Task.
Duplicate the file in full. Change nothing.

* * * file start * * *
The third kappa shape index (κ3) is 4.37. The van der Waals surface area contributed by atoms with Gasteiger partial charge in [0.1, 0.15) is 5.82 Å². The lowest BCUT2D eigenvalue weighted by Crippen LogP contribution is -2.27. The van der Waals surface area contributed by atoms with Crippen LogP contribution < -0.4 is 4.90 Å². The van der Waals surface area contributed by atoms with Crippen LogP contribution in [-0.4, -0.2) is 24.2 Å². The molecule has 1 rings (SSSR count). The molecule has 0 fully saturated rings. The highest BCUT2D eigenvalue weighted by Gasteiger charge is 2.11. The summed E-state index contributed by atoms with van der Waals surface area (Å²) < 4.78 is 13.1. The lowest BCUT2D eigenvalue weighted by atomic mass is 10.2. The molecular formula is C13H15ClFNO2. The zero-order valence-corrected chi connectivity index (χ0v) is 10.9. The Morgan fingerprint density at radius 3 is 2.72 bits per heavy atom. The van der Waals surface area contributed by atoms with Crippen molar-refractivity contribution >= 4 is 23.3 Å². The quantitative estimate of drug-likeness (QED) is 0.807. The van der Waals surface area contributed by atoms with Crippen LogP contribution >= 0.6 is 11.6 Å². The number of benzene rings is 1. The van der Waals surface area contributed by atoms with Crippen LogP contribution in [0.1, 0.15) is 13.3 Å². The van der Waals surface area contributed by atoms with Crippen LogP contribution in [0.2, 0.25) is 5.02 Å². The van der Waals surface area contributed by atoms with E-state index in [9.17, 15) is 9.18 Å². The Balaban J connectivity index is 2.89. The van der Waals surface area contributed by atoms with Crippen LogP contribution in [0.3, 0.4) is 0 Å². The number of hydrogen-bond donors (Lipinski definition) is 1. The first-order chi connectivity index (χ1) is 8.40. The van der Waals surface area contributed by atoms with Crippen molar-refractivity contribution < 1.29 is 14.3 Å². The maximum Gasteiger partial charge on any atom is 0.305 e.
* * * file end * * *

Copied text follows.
The third kappa shape index (κ3) is 4.37. The van der Waals surface area contributed by atoms with Gasteiger partial charge in [0.1, 0.15) is 5.82 Å². The lowest BCUT2D eigenvalue weighted by Crippen LogP contribution is -2.27. The van der Waals surface area contributed by atoms with Crippen LogP contribution < -0.4 is 4.90 Å². The van der Waals surface area contributed by atoms with Crippen LogP contribution in [-0.4, -0.2) is 24.2 Å². The molecule has 1 rings (SSSR count). The molecule has 0 fully saturated rings. The highest BCUT2D eigenvalue weighted by Gasteiger charge is 2.11. The summed E-state index contributed by atoms with van der Waals surface area (Å²) < 4.78 is 13.1. The lowest BCUT2D eigenvalue weighted by atomic mass is 10.2. The molecular formula is C13H15ClFNO2. The zero-order valence-corrected chi connectivity index (χ0v) is 10.9. The Morgan fingerprint density at radius 3 is 2.72 bits per heavy atom. The van der Waals surface area contributed by atoms with Crippen molar-refractivity contribution >= 4 is 23.3 Å². The quantitative estimate of drug-likeness (QED) is 0.807. The van der Waals surface area contributed by atoms with Crippen LogP contribution >= 0.6 is 11.6 Å². The number of benzene rings is 1. The van der Waals surface area contributed by atoms with Crippen LogP contribution in [0.1, 0.15) is 13.3 Å². The van der Waals surface area contributed by atoms with Crippen LogP contribution in [0.2, 0.25) is 5.02 Å². The van der Waals surface area contributed by atoms with E-state index in [9.17, 15) is 9.18 Å². The Balaban J connectivity index is 2.89. The van der Waals surface area contributed by atoms with Crippen LogP contribution in [0.3, 0.4) is 0 Å². The number of hydrogen-bond donors (Lipinski definition) is 1. The first-order chi connectivity index (χ1) is 8.40. The van der Waals surface area contributed by atoms with Crippen molar-refractivity contribution < 1.29 is 14.3 Å². The maximum Gasteiger partial charge on any atom is 0.305 e.